Tags: Al-Qaida | War on Terrorism | al-qaida | cia | money | afghanistan

New York Times: CIA Money Funded al-Qaida's Defense

By    |   Saturday, 14 Mar 2015 01:22 PM

While CIA drone strikes battered al-Qaida in 2010, at least $1 million that the U.S. spy agency gave the battleground nation's government found its way into the terrorist group's coffers, The New York Times reports Saturday.
 
That is just one example of how the U.S. has been inadvertently financing its foreign enemies through a series of oversight errors and poor financial control that has allowed money to be siphoned off over the last 10 years of war in Iraq and Afghanistan, The New York Times.

Millions of dollars has ended up in the hands of al-Qaida, the Taliban, and the Islamic State (ISIS), the Times report.

For example, in 2010, Afghan officials were struggling to come up with $5 million in ransom money being demanded by al-Qaida in exchange for an Afghan diplomat who was being held hostage.

As it turns out, the Central Intelligence Agency had been sending monthly cash deliveries to the Kabul presidential palace, as the Times reported in 2013, with the Afghan government hiding about $1 million from the money that had been coming in for the CIA's secret fund.

The $1 million, along with $4 million from other countries, was paid to al-Qaida, allowing the terrorists to replenish their coffers after the CIA hit the terrorist organization's upper ranks with a series of drone strikes in Pakistan.

Al-Qaida leader Osama bin Laden was cautious about the money, fearing it was a trap set by Americans, who he feared either laced the money with radiation or poison or was tracking the cash.

"It seems a bit strange somewhat because in a country like Afghanistan, usually they would not pay this kind of money to free one of their men,” he wrote in a letter about the ransom payoff.  "Is any of his relatives a big official?"

But the payoff was not a trap, reports The Times, but yet another example of mismanaged money going into the wrong hands.

The letters about the 2010 ransom were discovered during the raid in which bin Laden was killed, and were classified until recently.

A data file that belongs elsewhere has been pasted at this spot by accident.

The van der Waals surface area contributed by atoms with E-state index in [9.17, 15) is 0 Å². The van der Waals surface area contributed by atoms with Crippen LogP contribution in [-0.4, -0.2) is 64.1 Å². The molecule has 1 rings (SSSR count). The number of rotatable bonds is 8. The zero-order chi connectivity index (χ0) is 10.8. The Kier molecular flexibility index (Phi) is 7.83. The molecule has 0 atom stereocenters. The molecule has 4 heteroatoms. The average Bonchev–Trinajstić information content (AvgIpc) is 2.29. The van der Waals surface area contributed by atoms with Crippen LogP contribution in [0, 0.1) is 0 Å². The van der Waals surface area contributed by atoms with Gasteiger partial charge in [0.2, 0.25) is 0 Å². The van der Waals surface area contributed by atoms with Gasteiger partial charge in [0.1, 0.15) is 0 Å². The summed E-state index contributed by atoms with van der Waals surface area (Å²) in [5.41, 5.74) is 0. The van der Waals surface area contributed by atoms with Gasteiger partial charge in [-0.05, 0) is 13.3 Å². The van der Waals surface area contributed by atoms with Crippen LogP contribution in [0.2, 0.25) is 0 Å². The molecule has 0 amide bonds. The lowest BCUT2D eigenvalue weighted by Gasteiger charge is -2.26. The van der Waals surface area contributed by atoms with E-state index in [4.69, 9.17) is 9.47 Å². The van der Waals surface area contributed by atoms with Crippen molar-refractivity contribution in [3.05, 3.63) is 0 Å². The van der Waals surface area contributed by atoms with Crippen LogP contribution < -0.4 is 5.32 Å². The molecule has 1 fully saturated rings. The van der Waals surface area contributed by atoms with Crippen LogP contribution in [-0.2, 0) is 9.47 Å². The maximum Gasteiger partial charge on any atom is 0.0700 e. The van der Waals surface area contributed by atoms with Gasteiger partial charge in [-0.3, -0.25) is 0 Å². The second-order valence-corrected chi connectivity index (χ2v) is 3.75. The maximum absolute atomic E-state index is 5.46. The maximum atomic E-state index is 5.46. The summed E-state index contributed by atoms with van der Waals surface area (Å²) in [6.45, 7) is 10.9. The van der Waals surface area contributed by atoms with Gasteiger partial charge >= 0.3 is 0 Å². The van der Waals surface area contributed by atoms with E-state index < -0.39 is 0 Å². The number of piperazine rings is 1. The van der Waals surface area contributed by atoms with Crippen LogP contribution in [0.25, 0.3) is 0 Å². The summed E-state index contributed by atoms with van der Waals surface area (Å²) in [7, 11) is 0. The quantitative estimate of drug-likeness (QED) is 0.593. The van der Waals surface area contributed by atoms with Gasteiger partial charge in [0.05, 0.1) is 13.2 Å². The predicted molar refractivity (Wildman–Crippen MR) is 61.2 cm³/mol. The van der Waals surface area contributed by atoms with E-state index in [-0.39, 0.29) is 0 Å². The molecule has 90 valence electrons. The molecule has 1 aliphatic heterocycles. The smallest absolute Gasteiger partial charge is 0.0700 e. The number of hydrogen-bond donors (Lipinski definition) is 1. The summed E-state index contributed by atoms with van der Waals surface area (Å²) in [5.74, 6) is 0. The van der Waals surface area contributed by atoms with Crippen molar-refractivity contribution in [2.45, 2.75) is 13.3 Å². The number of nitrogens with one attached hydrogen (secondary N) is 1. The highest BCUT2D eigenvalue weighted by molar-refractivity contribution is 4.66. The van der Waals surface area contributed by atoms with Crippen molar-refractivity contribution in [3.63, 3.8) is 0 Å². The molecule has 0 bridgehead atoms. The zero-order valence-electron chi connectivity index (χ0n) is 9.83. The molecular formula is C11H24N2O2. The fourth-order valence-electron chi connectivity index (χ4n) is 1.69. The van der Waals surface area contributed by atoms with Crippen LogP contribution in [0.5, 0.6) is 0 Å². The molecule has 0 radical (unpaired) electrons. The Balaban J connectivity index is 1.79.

The diplomat, Abdul Khaliq Farahi, was kidnapped by Afghan and Pakistani insurgents in September 2008. The insurgents turned him over to al-Qaida, which in turn held him captive for more than two years.

In addition to weapons, the cash was also used to aid families of al Qaida fighters being held prisoner, with some given to Ayman al-Zawahri, who succeeded bin Laden as the Qaida leader and was identified in the letters under the alias Abu-Muhammad, Mr. Rahman said.

Bin Laden advised changing the money into a different currency, and then exchanging the money again, "in case harmful substances or radiation is put on paper money."

In addition to to the CIA funds, Pakistan contributed about half the ransom to end the affair, with the rest of the money coming from Iran and Persian Gulf states, which like the CIA, had contributed to the Afghan secret fund.

The CIA, though, continued leaving bags of cash at the Afghan presidential palace every month until President Hamid Karzai stepped down last month.

The bags ranged from holding a few hundred thousand dollars to more than a million dollars, reports The Times, and money was used to help buy the loyalty of warlords, legislators and others and help the palace finance its patronage network to secure Karzai.

The money also paid for diplomatic trips, rent payments on guest houses for senior officials and more, the report said.

But since Prime Minister Ashraf Ghani assumed office in September, the cash drops have slowed down, but still have not stopped, said a former Afghan official. But once the money is at the palace, he said, "they can't do a thing about how it gets spent."

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While CIA drone strikes battered al-Qaida in 2010, at least $1 million that the U.S. spy agency gave the battleground nation's government found its way into the terrorist group's coffers, The New York Times reports Saturday.
al-qaida, cia, money, afghanistan
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2015-22-14
Saturday, 14 Mar 2015 01:22 PM
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